University of Tasmania
whole_KrsticMarkPeter1997_thesis.pdf (25.1 MB)

Anatomical and physiological factors affecting adventitious root formation in Pinus radiata (D.Don) cuttings

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posted on 2023-05-26, 16:56 authored by Krstic, MP
Pinus radiata is an important plantation forest species in Tasmania and other regions of the world. The growth of P. radiata from vegetative propagules has been demonstrated to have many advantages over the conventional seedling method of propagation. The major problems associated with the vegetative propagation of P. radiata by cuttings are the seasonal variation in the percentage of cuttings forming roots and the loss of rooting ability with increased stock plant age. This study investigated the anatomical and physiological factors affecting adventitious root formation in P. radiata.. Initial investigations using controlled environment conditions indicated that anatomical and/or physiological factors rather than the propagation environment were mainly responsible for the seasonal variation in the percentage of P. radiata cuttings forming roots. Most of the mortality observed in cuttings occurred prior to callus formation, highlighting the time of adventitious root development which needed to be investigated further. In controlled environmental conditions (20°C, 95% RH, 14 hour photoperiod), callus initiation was observed approximately 4 weeks after excision and root initiation was observed at approximately 11 weeks after excision. The examination of endogenous plant growth regulator concentrations indicated that the change in the concentration of auxin during the callus formation period may be an important indicator of rooting success in P. radiata cuttings. In those cuttings which exhibited a high rooting percentage, a transient increase in auxin concentration was observed in the basal region of the cuttings 2 and 3 weeks after excision. This was not observed in cuttings which exhibited a low rooting percentage. The concentration of carbohydrates in the basal stem region of the cuttings at the time of excision related poorly to the rooting ability. However, the maintenance of sucrose concentrations in the basal tissue above approximately 15mg/g DW was considered important for the successful rooting of cuttings. The maintenance of adequate water relations in the cuttings during ARF was demonstrated to influence the rooting percentage. In those cuttings which survived and rooted, the leaf water potential was maintained above a value of -2.50MPa. However, in those cuttings which failed to survive the leaf water potential was below -2.50MPa in the week prior to cutting necrosis. In summary, the ability of the cutting to react to excision was considered more important than the absolute levels of these physiological factors at the time of excision. The physiological basis of these findings is discussed and investigated further, from which recommendations are made for improved management practices in commercial P. radiata cutting nurseries.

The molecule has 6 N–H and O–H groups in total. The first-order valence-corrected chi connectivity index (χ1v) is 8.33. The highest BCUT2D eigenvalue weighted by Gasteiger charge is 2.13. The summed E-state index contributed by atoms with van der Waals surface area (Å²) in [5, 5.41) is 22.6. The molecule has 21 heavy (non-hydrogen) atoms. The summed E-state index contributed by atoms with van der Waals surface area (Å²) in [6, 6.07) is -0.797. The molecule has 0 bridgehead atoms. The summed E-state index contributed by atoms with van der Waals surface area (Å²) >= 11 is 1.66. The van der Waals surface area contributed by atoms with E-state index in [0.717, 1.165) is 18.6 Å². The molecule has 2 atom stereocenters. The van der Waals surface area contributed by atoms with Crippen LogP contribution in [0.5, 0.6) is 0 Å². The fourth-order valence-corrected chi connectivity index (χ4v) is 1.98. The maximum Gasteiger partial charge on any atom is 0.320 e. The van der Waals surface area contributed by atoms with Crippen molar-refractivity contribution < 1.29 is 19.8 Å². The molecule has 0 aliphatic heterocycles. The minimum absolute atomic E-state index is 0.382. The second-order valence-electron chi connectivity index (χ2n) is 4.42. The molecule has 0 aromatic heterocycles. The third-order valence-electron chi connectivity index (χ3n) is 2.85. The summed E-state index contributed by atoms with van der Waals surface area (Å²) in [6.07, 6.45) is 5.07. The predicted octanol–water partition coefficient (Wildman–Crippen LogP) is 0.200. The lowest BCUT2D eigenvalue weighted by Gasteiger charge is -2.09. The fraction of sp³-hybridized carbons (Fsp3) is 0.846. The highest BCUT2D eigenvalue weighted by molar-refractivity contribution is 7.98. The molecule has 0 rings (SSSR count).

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Copyright 1997 the author - The University is continuing to endeavour to trace the copyright owner(s) and in the meantime this item has been reproduced here in good faith. We would be pleased to hear from the copyright owner(s). Thesis (Ph.D.)--University of Tasmania, 1997. Includes bibliographical references

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